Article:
With the 2020 MLS season less than a month away, let’s take a look at the San Jose Earthquakes roster by positional group.
We start with what seems like the easiest bunch, goalkeepers. But the picture is not necessarily crystal clear, even with this group, heading into the campaign. Let’s take a look at the cohort and project who may be in line to start.
Bear in mind, that teams can still make moves for a few more months, and changes, in or out, could happen. But based on how things are today, here’s how the GK corps stacks up.
The starter in 2019, Vega had a season much like the Earthquakes as a whole. He was a newcomer to MLS last year, had been toiling in the lower divisions in the U.S. for a few years. That meant the Argentine didn’t need to acclimate culturally to the United States, but he very much needed to acclimate to MLS.
Vega started the season looking incredibly subpar in goal, with the home loss to LAFC the nadir, the SoCal side repeatedly literally walking past the defense and Vega to score. But Matias Almeyda kept faith in him, and he rebounded to steady out. Vega was likely one of the most polarizing players in MLS last year — in talking about him, I usually heard either “He’s underrated” or “He’s not MLS level,” really nothing in between. But after a rocky start, he did find his sea legs.
The question is whether he continues as the No. 1. It seems like if he’s returned, it’s his position to lose, but at 35 he’s entering the stretch where goalkeepers tend to decline. He may or may not be able to hold off Father Time for awhile, but he enters the season as the presumed starter until we hear otherwise.
Tarbell is in many respects the great mystery on the roster. The starter full time in 2018, he often struggled to convince but you could make a credible case that the morale was so low that year and the defense so unorganized that hardly any goalkeeper would shine in those circumstances.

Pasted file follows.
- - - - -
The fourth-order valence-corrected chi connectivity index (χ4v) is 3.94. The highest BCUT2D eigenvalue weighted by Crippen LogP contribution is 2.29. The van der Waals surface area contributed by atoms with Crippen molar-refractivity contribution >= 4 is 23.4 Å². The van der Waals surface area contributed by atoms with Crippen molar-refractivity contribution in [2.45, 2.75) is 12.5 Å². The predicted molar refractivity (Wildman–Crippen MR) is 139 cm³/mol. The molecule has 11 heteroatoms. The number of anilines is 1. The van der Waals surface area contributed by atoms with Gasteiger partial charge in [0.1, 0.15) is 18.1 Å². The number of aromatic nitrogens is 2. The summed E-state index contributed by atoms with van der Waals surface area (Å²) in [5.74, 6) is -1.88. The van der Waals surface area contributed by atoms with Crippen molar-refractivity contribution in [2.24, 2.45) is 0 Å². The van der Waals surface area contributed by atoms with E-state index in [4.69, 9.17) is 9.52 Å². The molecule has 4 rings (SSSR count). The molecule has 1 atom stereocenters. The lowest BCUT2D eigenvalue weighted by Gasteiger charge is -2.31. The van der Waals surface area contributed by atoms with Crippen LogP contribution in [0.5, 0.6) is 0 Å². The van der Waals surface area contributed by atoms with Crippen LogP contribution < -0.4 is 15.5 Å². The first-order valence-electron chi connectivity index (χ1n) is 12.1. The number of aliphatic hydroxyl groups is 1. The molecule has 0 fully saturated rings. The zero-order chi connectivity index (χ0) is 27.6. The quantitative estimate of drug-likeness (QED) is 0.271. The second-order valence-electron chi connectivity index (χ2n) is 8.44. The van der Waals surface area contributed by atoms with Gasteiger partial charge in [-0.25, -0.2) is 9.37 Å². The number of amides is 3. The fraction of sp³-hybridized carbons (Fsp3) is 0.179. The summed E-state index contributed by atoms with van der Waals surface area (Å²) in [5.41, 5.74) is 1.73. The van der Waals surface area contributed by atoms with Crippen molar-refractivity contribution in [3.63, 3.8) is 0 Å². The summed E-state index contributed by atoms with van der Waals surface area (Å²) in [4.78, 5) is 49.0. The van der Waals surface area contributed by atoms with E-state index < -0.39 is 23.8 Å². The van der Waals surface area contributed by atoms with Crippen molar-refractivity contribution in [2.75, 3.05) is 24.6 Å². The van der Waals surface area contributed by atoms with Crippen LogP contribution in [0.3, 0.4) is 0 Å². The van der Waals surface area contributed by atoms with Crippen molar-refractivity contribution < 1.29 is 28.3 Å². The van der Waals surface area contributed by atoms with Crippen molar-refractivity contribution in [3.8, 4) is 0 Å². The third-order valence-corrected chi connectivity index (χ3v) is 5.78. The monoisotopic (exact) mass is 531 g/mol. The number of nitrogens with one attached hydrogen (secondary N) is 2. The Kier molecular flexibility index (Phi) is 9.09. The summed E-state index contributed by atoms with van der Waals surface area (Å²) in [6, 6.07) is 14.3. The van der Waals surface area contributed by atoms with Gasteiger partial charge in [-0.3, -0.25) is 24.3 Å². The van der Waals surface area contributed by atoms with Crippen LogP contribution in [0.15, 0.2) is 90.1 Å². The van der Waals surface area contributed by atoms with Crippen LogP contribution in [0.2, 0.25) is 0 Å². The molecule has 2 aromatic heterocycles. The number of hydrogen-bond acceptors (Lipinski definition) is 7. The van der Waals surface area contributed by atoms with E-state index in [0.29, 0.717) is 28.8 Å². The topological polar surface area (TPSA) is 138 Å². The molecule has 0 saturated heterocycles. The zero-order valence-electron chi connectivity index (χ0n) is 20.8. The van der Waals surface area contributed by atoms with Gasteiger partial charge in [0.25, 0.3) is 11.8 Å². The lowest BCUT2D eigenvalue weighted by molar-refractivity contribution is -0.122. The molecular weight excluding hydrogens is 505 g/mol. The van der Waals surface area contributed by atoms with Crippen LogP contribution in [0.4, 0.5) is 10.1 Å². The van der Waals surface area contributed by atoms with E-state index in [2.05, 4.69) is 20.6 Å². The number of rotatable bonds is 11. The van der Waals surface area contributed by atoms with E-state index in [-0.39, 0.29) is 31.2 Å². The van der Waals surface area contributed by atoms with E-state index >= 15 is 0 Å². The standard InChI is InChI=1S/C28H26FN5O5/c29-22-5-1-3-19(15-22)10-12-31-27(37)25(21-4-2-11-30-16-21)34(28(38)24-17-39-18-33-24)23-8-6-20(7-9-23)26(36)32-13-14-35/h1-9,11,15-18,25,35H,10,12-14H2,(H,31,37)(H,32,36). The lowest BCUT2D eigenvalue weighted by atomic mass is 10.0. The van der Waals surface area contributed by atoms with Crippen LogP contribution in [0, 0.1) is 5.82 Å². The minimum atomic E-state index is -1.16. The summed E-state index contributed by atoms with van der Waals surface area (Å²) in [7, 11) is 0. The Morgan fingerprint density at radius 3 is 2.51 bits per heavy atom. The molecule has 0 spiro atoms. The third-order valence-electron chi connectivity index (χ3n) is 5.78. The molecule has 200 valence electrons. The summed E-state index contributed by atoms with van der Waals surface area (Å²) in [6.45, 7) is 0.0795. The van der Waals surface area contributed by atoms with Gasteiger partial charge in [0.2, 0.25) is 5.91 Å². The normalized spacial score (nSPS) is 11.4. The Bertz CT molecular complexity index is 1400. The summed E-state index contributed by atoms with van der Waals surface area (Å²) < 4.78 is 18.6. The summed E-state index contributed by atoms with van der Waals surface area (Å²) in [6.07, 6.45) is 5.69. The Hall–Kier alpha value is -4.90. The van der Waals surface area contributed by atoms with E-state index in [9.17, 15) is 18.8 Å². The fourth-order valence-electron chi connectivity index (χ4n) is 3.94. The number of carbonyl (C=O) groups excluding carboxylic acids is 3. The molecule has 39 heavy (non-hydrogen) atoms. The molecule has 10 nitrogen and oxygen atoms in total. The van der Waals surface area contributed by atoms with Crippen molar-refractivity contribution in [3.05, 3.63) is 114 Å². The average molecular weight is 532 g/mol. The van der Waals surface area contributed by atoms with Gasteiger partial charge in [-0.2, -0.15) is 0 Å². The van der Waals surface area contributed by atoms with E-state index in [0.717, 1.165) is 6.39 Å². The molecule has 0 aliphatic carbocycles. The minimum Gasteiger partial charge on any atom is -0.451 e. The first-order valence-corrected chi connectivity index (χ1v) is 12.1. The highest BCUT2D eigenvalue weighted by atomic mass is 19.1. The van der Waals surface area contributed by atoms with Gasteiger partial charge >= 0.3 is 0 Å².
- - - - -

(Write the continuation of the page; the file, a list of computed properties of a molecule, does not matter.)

When Almeyda opted for Vega to be the starter last year, it seemed destined that Tarbell would be traded elsewhere, but that hasn’t happened. At 26, he’s a solid insurance policy, but one of the other backups could realistically be pushing him to be the primary backup. In which case, where does Tarbell go from here? Does he merely need to bide his time before getting another fresh shot? Or is he at a crossroads? Time will tell.
Seemingly the big hope of the Earthquakes system, Marcinkowski is 22, fresh off a U.S. Men’s National Team camp call-up, and very possibly pushing Tarbell to be the backup, if not pushing Vega to be the starter. San Jose traded away another promising young Homegrown goalkeeper, Drake Callendar, with Marcinkowski seemingly the man of the near future for the Quakes. How far away is the near future? Is Marcinkowski still firmly No. 3 on the depth chart? He can probably reasonably sit in that spot another year, but there are very few teams with a No. 3 GK as ready to play as San Jose. We’ll see if Marcinkowski pushes his way in to get some first-team playing time this year, or if he still needs to wait his turn.
The ultra-insurance policy, Bersano has played exclusively on loan at Reno 1868 FC, and with three players with MLS experience all ahead of him on the depth chart, it looks highly unlikely he’ll rise up barring a major crisis. At 27-years-old, Bersano is still developing, but he seems likely to play in Reno yet again in 2020.
Some MLS teams keep four goalkeepers on their roster. The Quakes actually have five, after Emi Ochoa signed in the offseason. Ochoa is 14, and you won’t see him in any competitive games for years, certainly not in 2020, especially with four guys much older than him on the roster already. Expect Ochoa to continue playing for the Quakes academy and training with the first team for the time being.
What do you think? Leave a comment below about these rankings and what the depth chart could and should be in goal in 2020. Let’s chat!